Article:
1. Introduction
  2. The Surface of Mercury
  3. Motion and Temperature
  4. Exosphere
  5. Geology and Planet Evolution
  6. Thermal History
  7. Geologic History
  8. Origin
 
 
 
Animation of Mercury‘s and Earth‘s revolution around the Sun
 
 

Introduction

Mercury, the planet closest to the Sun, has almost no atmosphere, and its dusty surface of craters resembles the Moon. Mercury is only slightly larger that Earth’s Moon. The planet was named for the Roman god Mercury, a winged messenger, and it travels around the Sun faster than any other planet. Mercury is difficult to see from Earth—in fact, the famous astronomer Nicolaus Copernicus, for all his years of research and observation, never once was able to see Mercury.

Mercury’s dayside is super-heated by the sun, but at night temperatures drop hundreds of degrees below freezing. Ice may even exist in craters. Mercury’s egg-shaped orbit takes it around the sun every 88 days.

Mercury spins on its axis very slowly, so one side of the planet can be in complete darkness for weeks. Mercury is geologically dead. The surface shows no sign of current volcanic activity or any other form of geological activity. It is for this reason that astronomers believe Mercury’s core to be extremely cold.

Mercury is one of only two planets in the Solar System not to have a moon. The other moonless planet is Venus. Mercury has been visited a couple of times by spacecraft. Its first visit was Mariner 10 which launched in 1973. Mariner 10 took in the sights and sounds of Venus first before going on to visit Mercury in early 1974. Its only other visitor is Messenger which launched in 2004 and made its first flyby of Mercury in January 2008.
   
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The Surface of Mercury

Mercury’s surface resembles that of Earth’s Moon, scarred by many impact craters resulting from collisions with meteoroids and comets. While there are areas of smooth terrain, there are also lobe-shaped scarps or cliffs, some hundreds of miles long and soaring up to a mile high, formed by contraction of the crust.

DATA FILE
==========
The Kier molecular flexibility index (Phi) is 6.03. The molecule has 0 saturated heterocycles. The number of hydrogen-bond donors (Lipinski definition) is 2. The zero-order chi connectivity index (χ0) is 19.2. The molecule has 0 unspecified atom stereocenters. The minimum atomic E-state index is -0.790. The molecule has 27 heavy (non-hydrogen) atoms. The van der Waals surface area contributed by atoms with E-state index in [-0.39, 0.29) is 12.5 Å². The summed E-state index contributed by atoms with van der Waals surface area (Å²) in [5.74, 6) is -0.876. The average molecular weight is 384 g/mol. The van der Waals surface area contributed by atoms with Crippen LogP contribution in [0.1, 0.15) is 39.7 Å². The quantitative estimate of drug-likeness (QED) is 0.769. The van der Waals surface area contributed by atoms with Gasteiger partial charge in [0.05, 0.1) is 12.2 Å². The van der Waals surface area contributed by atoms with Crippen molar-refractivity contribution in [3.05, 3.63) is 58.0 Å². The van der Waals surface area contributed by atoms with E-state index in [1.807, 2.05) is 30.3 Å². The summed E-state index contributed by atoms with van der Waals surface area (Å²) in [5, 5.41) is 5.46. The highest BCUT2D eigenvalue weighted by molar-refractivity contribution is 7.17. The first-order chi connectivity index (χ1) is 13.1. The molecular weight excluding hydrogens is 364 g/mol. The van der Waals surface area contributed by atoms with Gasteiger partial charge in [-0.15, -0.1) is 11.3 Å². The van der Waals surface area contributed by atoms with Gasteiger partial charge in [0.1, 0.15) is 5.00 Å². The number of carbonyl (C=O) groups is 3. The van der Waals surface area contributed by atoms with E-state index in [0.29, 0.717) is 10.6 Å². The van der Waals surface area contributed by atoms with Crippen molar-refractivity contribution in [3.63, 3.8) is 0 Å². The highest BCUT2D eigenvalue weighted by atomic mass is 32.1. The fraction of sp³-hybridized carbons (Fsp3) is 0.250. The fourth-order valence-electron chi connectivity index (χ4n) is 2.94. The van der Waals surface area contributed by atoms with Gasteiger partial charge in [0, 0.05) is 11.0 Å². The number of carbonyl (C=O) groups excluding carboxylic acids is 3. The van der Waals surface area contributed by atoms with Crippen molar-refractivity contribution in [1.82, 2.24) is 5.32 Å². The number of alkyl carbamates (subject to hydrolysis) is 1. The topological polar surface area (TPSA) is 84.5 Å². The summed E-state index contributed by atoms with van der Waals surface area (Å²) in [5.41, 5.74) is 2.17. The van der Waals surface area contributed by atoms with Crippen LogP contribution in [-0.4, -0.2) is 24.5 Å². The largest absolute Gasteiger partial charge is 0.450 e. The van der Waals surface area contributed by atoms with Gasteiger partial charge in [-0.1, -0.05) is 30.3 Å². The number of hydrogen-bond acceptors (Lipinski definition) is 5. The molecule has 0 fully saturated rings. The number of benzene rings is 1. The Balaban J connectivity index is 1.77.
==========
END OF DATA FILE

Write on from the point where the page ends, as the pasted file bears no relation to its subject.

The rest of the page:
The Caloris Basin, one of the largest features on Mercury, is about 1,550 km in diameter. It was the result of an asteroid impact on the planet’s surface early in the solar system’s history.

Over the next several billion years, Mercury shrank in radius about 1 to 2 km (0.6 to 1.2 miles) as the planet cooled after its formation. The outer crust contracted and grew strong enough to prevent magma from reaching the surface, ending the period of volcanic activity.

 

Mercury’s diameter is only 4878 km. The manner in which it reflects light is very similar to the way light is reflected by the Moon. The brightness (albedo) of certain terrains is greater than comparable terrains on the Moon. Mercury’s surface is heavily cratered with smooth plains that fill and surround large impact basins.

Long lobate scarps traverse the surface and large expanses of intercrater plainsfill regions between clusters of craters in the highlands. Also a peculiar terrain consisting of a jumble of large blocks and linear troughs occurs antipodal to the Caloris Basin

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Motion and Temperature

Mercury has the most eccentric and inclined orbit of any planet. Its average distance from the Sun is 0.3871 AU (5.79 × 107 km). The distance varies from 0.3075 AU (4.6 × 107 km) at perihelion to 0.4667 AU (6.98 × 107 km) at aphelion.